For most people, Labor Day is a day celebrated through cookouts, parades and even Labor Day sales. What most people don’t know is the history behind the holiday and why it is celebrated every year.
Long hours, unsafe working conditions
It all started in 1882 when the typical American worked 12 hours a day, six days a week. At this time during the Industrial Revolution, young children were working jobs and older Americans were working in unsafe conditions.
Labor union leader Peter McGuire formed the idea to have a day where American workers could be celebrated and appreciated for all the time and effort put into their jobs on a daily basis.
The first Labor Day
The first Labor Day took place in New York City on Sept. 5, 1882. On this day 10,000 workers marched in a parade from City Hall to Union Square. Each walking to celebrate their contributions to the success and strength of their country.
Labor Day is more than just a day to celebrate the hard work and accomplishments of workers across the nation. This day is also intended for people to come together, reflect and discuss ways to improve welfare and conditions in the workplace.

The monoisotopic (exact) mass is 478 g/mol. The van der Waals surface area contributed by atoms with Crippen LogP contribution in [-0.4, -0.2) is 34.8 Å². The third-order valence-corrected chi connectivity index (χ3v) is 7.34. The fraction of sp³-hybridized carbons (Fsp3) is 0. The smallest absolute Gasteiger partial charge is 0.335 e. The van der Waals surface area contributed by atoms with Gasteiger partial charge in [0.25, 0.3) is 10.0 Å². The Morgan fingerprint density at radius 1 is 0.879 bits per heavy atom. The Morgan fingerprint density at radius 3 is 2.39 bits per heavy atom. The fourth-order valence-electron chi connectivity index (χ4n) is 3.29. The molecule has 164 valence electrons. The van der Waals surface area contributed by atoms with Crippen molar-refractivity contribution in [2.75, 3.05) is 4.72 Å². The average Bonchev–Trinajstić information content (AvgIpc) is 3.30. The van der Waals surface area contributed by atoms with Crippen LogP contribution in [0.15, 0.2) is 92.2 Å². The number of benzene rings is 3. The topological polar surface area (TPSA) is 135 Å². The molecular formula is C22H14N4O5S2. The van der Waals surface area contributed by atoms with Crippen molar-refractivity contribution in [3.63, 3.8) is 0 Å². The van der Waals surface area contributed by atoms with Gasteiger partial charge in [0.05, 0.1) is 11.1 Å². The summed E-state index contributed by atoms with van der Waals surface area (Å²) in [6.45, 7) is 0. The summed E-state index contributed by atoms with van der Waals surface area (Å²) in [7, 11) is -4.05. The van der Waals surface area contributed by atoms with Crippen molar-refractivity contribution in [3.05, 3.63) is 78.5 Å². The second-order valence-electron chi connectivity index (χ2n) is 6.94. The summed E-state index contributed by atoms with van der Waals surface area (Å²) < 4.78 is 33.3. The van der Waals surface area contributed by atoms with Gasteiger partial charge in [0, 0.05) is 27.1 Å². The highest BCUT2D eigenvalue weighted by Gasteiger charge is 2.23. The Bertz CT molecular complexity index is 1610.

An Official Holiday
Even though the first Labor Day parade took place in 1882, it was not made an official holiday until 12 years later. On June 28, 1894 President Grover Cleveland signed it into law, making Labor Day an official holiday to be celebrated across the nation.
While the first Labor Day was celebrated on a Tuesday, it was later moved to take place on the first Monday of every September after Congress passed the Uniform Monday Holiday Act of 1968. This act served the purpose of changing several holidays to be on Mondays so employees could enjoy more three-day weekends.
How it changed over the years
Celebrations of this holiday have changed throughout the years. What was once a day used to appreciate the hard work and effort of American workers is now commonly used as a day to embrace sales, sports and mark the end of summer.
Ironically, Labor Day weekend is one of the busiest times to shop with all the big sales taking place. This leads to long hours for retail workers.
Not wearing white after Labor Day has become a popular custom to follow in society. This ideal stems from laborers not wearing white after Labor Day to distance themselves from the working class.
Labor Day is celebrated nationwide. While grilling out and attending local parades, it is important to remember the true purpose of Labor Day.